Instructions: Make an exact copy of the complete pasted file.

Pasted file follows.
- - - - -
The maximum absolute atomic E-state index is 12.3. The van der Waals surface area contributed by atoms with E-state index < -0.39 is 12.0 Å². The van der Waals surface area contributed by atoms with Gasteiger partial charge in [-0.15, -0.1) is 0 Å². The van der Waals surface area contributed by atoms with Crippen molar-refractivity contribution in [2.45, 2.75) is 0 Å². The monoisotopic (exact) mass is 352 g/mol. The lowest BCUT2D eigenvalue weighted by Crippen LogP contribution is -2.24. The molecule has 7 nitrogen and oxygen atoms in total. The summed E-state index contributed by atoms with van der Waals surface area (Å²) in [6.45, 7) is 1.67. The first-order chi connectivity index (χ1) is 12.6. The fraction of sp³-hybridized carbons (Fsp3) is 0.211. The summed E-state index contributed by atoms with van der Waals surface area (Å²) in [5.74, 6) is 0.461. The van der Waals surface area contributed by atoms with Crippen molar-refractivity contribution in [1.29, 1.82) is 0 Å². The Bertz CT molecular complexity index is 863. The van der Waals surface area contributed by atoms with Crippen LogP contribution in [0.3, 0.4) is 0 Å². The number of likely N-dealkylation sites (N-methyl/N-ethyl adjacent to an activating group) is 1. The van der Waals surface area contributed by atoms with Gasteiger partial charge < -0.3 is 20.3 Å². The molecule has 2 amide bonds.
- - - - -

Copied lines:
The maximum absolute atomic E-state index is 12.3. The van der Waals surface area contributed by atoms with E-state index < -0.39 is 12.0 Å². The van der Waals surface area contributed by atoms with Gasteiger partial charge in [-0.15, -0.1) is 0 Å². The van der Waals surface area contributed by atoms with Crippen molar-refractivity contribution in [2.45, 2.75) is 0 Å². The monoisotopic (exact) mass is 352 g/mol. The lowest BCUT2D eigenvalue weighted by Crippen LogP contribution is -2.24. The molecule has 7 nitrogen and oxygen atoms in total. The summed E-state index contributed by atoms with van der Waals surface area (Å²) in [6.45, 7) is 1.67. The first-order chi connectivity index (χ1) is 12.6. The fraction of sp³-hybridized carbons (Fsp3) is 0.211. The summed E-state index contributed by atoms with van der Waals surface area (Å²) in [5.74, 6) is 0.461. The van der Waals surface area contributed by atoms with Crippen molar-refractivity contribution in [1.29, 1.82) is 0 Å². The Bertz CT molecular complexity index is 863. The van der Waals surface area contributed by atoms with Crippen LogP contribution in [0.3, 0.4) is 0 Å². The number of likely N-dealkylation sites (N-methyl/N-ethyl adjacent to an activating group) is 1. The van der Waals surface area contributed by atoms with Gasteiger partial charge < -0.3 is 20.3 Å². The molecule has 2 amide bonds.